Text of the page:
• Five school districts — in Pershing, Lincoln, Mineral, Humboldt, and Eureka counties — graduated more than 90 percent of students in the Class of 2020.
  • Students enrolled in career and technical education programs had a graduation rate of 93.2 percent this year. In 2019, this group of students had helped propel an increase to the statewide graduation rate.

Here’s a look at the Class of 2020 graduation rates by school district:

  • Carson City School District: 84 percent (down 2.8 percentage points)
  • Churchill County School District: 76.9 percent (up 3.9 percentage points)
  • Clark County School District: 83.2 percent (down 2.6 percentage points)
  • Douglas County School District: 88.9 percent (down 2.4 percentage points)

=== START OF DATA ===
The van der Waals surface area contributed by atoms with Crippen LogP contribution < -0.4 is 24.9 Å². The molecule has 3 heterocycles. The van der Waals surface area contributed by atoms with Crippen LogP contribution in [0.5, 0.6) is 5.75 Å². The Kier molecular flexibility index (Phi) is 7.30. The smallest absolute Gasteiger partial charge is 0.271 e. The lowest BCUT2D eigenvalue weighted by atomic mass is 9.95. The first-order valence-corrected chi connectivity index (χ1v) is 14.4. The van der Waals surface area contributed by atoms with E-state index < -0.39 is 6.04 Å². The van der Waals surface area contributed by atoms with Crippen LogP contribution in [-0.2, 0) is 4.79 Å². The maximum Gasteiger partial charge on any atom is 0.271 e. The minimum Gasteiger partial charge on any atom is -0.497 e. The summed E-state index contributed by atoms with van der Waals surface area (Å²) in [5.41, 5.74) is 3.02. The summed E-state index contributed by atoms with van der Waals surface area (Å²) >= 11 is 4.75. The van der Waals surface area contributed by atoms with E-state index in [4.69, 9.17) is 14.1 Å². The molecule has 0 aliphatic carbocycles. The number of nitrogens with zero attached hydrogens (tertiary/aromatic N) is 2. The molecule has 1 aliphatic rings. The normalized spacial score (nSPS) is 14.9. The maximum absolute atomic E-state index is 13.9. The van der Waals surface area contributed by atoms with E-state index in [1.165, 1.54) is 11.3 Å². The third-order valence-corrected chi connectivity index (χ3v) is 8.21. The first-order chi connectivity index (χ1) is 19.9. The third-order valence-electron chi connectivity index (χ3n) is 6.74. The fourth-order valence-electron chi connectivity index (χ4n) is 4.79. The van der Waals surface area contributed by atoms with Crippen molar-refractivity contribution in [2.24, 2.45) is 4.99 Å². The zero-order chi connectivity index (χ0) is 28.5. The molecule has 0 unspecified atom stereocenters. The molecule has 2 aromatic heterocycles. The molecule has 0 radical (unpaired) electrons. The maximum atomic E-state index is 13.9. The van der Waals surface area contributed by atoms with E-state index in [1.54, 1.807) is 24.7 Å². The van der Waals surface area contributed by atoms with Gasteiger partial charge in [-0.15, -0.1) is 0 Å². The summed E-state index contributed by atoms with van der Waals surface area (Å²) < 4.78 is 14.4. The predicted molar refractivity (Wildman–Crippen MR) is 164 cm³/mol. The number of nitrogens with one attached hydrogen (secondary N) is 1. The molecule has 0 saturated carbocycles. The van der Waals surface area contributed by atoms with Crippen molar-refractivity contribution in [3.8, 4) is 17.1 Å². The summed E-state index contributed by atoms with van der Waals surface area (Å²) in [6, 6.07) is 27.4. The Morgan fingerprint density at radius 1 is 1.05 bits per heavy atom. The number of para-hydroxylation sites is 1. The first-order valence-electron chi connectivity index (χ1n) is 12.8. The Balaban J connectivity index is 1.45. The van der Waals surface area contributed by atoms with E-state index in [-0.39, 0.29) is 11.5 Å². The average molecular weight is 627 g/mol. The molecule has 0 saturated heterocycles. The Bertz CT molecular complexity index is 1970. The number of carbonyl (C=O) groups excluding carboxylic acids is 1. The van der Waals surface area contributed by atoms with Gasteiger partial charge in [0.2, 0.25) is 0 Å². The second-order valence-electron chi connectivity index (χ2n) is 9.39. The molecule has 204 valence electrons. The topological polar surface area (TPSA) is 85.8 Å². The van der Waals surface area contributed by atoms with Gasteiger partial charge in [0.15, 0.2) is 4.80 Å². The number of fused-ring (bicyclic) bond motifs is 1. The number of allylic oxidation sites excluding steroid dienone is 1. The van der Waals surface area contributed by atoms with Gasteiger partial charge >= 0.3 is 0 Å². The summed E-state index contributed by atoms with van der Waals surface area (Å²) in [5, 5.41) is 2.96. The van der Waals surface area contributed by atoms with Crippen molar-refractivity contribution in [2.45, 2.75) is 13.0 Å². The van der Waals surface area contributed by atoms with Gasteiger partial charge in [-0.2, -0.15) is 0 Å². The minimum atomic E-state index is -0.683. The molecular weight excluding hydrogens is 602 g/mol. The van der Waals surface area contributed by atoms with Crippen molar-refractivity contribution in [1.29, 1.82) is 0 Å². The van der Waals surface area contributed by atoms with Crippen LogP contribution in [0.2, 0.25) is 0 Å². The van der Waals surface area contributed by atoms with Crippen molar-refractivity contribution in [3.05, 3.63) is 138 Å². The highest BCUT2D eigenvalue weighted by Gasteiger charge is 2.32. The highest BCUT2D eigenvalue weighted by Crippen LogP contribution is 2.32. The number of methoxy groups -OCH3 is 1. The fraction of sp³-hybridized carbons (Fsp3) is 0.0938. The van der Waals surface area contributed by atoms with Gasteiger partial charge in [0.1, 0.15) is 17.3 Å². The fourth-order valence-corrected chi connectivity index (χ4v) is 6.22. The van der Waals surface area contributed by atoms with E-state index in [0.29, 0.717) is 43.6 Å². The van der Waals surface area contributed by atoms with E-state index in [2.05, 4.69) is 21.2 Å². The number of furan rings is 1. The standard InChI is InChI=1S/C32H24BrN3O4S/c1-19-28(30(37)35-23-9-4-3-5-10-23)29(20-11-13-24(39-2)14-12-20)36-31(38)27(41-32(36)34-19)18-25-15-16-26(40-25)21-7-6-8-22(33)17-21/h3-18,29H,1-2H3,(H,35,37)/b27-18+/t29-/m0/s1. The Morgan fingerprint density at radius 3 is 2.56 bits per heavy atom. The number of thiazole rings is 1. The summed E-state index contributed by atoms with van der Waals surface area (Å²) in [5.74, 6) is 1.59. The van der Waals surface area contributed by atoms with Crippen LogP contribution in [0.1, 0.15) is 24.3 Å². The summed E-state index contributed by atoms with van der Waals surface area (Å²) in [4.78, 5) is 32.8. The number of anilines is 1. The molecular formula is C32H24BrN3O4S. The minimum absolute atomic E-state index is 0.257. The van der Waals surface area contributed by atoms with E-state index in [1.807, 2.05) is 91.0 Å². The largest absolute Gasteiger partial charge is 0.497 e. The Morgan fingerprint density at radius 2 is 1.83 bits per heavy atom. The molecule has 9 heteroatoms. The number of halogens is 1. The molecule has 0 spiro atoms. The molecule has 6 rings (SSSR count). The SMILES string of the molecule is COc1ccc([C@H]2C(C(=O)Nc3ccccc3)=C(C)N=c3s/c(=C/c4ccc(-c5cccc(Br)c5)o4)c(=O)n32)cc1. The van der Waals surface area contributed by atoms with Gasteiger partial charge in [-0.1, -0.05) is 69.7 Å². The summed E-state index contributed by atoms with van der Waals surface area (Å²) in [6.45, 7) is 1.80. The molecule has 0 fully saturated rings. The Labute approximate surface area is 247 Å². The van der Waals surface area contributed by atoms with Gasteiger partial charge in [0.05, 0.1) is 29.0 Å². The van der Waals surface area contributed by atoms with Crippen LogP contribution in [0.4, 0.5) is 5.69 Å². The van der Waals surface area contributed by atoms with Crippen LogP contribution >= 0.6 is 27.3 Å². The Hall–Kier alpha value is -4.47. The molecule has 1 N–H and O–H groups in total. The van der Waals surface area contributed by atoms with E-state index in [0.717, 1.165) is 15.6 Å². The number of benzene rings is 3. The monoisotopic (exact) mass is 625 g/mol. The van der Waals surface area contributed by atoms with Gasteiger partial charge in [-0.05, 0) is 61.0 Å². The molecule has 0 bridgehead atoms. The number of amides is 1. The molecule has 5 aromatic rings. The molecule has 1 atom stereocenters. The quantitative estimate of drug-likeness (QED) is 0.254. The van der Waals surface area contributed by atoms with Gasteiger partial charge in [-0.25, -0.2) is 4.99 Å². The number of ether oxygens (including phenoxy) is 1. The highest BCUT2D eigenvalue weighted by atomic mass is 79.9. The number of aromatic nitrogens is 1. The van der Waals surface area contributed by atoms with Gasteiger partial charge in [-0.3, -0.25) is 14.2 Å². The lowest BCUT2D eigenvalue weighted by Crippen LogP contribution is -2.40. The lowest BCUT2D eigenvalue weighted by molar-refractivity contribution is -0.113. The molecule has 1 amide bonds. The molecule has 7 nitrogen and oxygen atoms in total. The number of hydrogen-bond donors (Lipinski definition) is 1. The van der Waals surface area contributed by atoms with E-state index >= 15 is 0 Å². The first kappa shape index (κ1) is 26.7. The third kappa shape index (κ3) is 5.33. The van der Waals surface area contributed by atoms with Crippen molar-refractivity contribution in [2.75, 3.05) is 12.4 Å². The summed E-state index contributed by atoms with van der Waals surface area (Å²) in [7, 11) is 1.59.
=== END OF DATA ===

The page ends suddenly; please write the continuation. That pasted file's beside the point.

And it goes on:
• Elko County School District: 82.5 percent (down 1.4 percentage points)
  • Eureka County School District: 90.9 percent (down 2.4 percentage points)
  • Humboldt County School District: 91.3 percent (up 5.2 percentage points)
  • Lander County School District: 83 percent (up 4.6 percentage points)
  • Lincoln County School District: 94 percent (up 6.2 percentage points)
  • Lyon County School District: 86.6 percent (up 0.1 percentage point)
  • Mineral County School District: 91.7 percent (up 6.7 percentage points)
  • Nye County School District: 77.3 percent (down 2.7 percentage points)
  • Pershing County School District: 94.9 percent (up 0.3 percentage point)
  • State Public Charter School Authority: 84.1 percent (up 6.3 percentage points)
  • Storey County School District: 85 percent (up 1.1 percentage points)
  • Washoe County School District: 85.1 percent (down 0.9 percentage point)
  • White Pine County School District: 82.9 percent (up 16 percentage points)
SHARE
7455 Arroyo Crossing Pkwy Suite 220 Las Vegas, NV 89113
© 2020 THE NEVADA INDEPENDENT
Privacy PolicyRSSContactJobsSupport our Work
The Nevada Independent is a project of: Nevada News Bureau, Inc. | Federal Tax ID 27-3192716